Western Libraries: Then, Now, and into the Future
Published on March 29, 2018
Academic libraries around the world are changing to meet the evolving needs of students, teachers, and researchers. Libraries have often been catalysts for change. Let’s take a look at some of the ways Western Libraries has evolved over the past 50 years.
Students have always studied together, as shown at left in the John & Dotsa Bitove Family Law Library circa 1970-80. Today, evolving teaching and learning styles encourage more group work. Across Western Libraries’ six locations, there are a variety of student workspaces for collaborating on projects, practising presentations, and studying together. At right, students work on a group assignment in the C.B. “Bud” Johnston Library (Business) in 2017 using technology and furniture that facilitate collaboration.
When the D. B. Weldon Library first opened its doors in 1972, the atrium was the location of the library’s main circulation desk, as seen at left. It’s now an open, multi-functional public space. When not in use by students who enjoy the natural light, the atrium hosts events, presentations, and concerts. At right, a trio of students from the Don Wright Faculty of Music perform as part of the School for Advanced Studies in Arts and Humanities (SASAH) Concert Series in 2017.
Evolving Student Commons
The D.B. Weldon Library, with an average daily gate count of 5,000 during the academic year, is Western’s largest library. Built in 1972 in the Brutalist style of architecture, the library’s main floor has had one major renovation in its 45 years. At left, is Weldon’s first and ground floors circa 1972. In 1998, the large open space shown in this photograph was closed up by flooring to create a more accessible entrance, improve the visibility of the service desk, and to make space for shared computer terminals. At centre is a view of the first and ground floors in 2017.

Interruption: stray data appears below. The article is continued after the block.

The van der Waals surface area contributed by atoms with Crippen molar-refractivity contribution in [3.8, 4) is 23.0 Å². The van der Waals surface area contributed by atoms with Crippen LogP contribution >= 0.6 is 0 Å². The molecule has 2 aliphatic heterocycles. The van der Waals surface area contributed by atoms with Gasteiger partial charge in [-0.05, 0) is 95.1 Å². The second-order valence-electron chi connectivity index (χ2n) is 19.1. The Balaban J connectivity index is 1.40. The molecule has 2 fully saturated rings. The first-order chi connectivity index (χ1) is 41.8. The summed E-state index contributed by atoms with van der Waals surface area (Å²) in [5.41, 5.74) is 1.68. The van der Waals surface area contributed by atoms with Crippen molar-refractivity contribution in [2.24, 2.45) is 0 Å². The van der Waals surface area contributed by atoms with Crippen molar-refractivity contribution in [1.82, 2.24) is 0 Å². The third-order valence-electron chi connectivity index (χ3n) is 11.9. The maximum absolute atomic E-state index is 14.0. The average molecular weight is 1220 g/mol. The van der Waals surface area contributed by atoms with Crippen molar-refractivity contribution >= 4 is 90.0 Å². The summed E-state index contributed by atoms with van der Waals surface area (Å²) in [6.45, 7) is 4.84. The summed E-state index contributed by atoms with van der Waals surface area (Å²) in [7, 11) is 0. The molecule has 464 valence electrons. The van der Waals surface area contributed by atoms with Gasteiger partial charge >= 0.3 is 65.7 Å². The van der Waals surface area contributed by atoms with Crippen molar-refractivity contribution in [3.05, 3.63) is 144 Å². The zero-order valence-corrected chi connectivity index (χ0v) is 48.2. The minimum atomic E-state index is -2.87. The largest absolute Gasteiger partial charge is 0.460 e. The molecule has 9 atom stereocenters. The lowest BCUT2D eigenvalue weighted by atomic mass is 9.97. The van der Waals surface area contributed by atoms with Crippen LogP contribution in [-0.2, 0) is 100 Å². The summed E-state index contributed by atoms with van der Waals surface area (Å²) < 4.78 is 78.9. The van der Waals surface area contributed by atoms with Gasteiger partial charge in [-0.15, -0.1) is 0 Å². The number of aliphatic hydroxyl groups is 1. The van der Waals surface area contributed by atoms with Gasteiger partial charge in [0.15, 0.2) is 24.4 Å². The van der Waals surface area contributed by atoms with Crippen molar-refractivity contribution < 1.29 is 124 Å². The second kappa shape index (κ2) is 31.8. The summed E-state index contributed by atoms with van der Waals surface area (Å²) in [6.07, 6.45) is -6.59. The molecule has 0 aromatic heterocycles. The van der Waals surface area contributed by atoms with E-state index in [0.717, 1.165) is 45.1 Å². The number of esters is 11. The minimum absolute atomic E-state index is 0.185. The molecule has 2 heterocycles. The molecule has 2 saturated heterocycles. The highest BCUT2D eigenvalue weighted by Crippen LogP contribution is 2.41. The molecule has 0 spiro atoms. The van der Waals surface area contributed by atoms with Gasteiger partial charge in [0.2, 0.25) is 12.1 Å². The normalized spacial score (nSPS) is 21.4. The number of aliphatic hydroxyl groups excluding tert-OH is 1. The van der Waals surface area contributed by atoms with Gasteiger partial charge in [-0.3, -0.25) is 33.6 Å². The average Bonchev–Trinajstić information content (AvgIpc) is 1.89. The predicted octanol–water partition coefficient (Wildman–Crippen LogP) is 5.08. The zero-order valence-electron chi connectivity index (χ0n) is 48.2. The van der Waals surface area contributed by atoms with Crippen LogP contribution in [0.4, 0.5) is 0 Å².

Western Libraries new Space Master Plan envisions transforming the existing reference hall into a vibrant two-story learning commons. A drawing, right, depicts bleacher-style seating and staircases that connect the first floor to the mezzanine level, allowing natural light into the hall and offering more study and specialized learning space. The bleacher stairs will become a gathering place and create a more dynamic venue for public lectures, concerts and other events in this grand gallery.
The Western Libraries service desks have provided excellent reference, circulation, and interlibrary loan services for decades. Today, Western Libraries boasts new items available for loan at our service desks such as cell phone and laptop chargers, multimedia connectors, along with self-checkout machines for users’ convenience. Many users also access reference services via online chat.
At left, a student checks out a book at Weldon Library in the 1970s, while right, a student receives reference help at the Allyn & Betty Taylor Library.